Church Street

Origins

By Tim Carder

Originally known as North Back Side and then as Spring Walk, Church Street was a track at the rear of the crofts and gardens stretching northwards from North Street.

This area began to be developed in the 1780s and '90s, and buildings then started to appear in Church Street itself, which was given its new name by the town commissioners in 1792; several side streets and small courtyards leading off the main street have since been removed in slum clearance programmes.

The roadway was extended through to Grand Parade in about 1816 when a road just to the north of the Pavilion was stopped up. Church Street was made one-way to traffic in June 1976.

Reproduced with permission from the Encyclopaedia of Brighton by Tim Carder, 1990
This page was added on 22/03/2006.
Comments about this page
When I was 11 (around 1967/8) my best friends (Sue) parents (Pat & Mick) ran the Black Horse pub just a couple of doors away from the Waggon & Horses. I remember being shown stables behind the pubs which dated back to the original Pavilion and seeing that they were used to store wonderful (Victorian?) commercial musical pieces. One I remember seeing in Churchill Square every pre-Christmas, for charity fundraising. Wonderful! I believe I have to thank a Mr.Hawkins for these memories. Thanks.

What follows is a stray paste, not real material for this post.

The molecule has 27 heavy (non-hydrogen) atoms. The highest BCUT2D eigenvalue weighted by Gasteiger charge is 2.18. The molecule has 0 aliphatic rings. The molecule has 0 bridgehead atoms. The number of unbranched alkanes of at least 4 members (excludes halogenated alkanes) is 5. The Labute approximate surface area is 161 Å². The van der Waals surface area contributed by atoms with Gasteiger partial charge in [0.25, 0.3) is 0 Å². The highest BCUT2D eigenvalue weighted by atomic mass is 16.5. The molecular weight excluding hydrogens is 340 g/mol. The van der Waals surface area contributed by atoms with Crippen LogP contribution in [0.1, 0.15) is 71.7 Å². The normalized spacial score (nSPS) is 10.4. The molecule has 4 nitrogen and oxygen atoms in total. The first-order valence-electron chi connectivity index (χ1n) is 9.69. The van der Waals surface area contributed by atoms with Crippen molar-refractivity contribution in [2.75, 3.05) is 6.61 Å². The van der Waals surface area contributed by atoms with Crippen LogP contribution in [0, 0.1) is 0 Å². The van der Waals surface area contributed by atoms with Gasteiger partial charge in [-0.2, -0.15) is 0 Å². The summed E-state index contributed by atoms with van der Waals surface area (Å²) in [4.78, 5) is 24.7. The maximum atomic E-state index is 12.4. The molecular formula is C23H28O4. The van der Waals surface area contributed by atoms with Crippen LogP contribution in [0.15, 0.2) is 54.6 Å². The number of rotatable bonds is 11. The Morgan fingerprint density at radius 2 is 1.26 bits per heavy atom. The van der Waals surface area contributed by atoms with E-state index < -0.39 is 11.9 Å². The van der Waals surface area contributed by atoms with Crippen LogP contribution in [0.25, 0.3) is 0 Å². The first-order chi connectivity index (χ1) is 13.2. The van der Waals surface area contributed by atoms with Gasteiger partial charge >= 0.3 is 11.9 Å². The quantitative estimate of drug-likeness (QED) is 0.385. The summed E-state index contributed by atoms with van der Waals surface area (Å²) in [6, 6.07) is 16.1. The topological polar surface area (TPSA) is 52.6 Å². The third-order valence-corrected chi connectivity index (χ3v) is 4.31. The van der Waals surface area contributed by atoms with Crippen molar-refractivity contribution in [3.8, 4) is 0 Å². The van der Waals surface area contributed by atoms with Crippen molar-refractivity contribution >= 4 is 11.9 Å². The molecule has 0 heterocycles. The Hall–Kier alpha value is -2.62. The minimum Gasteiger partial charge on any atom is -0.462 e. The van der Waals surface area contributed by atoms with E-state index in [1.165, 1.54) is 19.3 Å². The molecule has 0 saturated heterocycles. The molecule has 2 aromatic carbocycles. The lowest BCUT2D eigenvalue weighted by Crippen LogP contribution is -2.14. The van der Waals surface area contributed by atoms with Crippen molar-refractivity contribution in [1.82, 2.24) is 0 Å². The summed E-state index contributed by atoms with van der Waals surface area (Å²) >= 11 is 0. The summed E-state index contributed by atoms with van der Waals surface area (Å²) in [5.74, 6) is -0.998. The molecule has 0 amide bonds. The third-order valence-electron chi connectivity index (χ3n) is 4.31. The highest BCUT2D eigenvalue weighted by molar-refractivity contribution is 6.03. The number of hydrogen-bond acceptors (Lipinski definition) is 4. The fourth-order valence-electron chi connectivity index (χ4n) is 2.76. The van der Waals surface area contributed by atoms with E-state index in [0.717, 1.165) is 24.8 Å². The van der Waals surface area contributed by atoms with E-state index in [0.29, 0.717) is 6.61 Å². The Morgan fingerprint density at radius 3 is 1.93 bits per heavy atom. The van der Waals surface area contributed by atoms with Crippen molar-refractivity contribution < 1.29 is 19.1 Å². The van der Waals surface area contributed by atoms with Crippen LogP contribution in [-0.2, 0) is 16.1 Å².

By Catherine Beard (27/10/2004)
My Great, Great Grandfather, William Henry Drury, owned/ran a barbers/hairdressers/wigmakers at 81 Church Street from about 1851 to sometime after 1891. If anybody knows anything about this building I would appreciate being informed about it.
By Mick Drury (31/01/2005)

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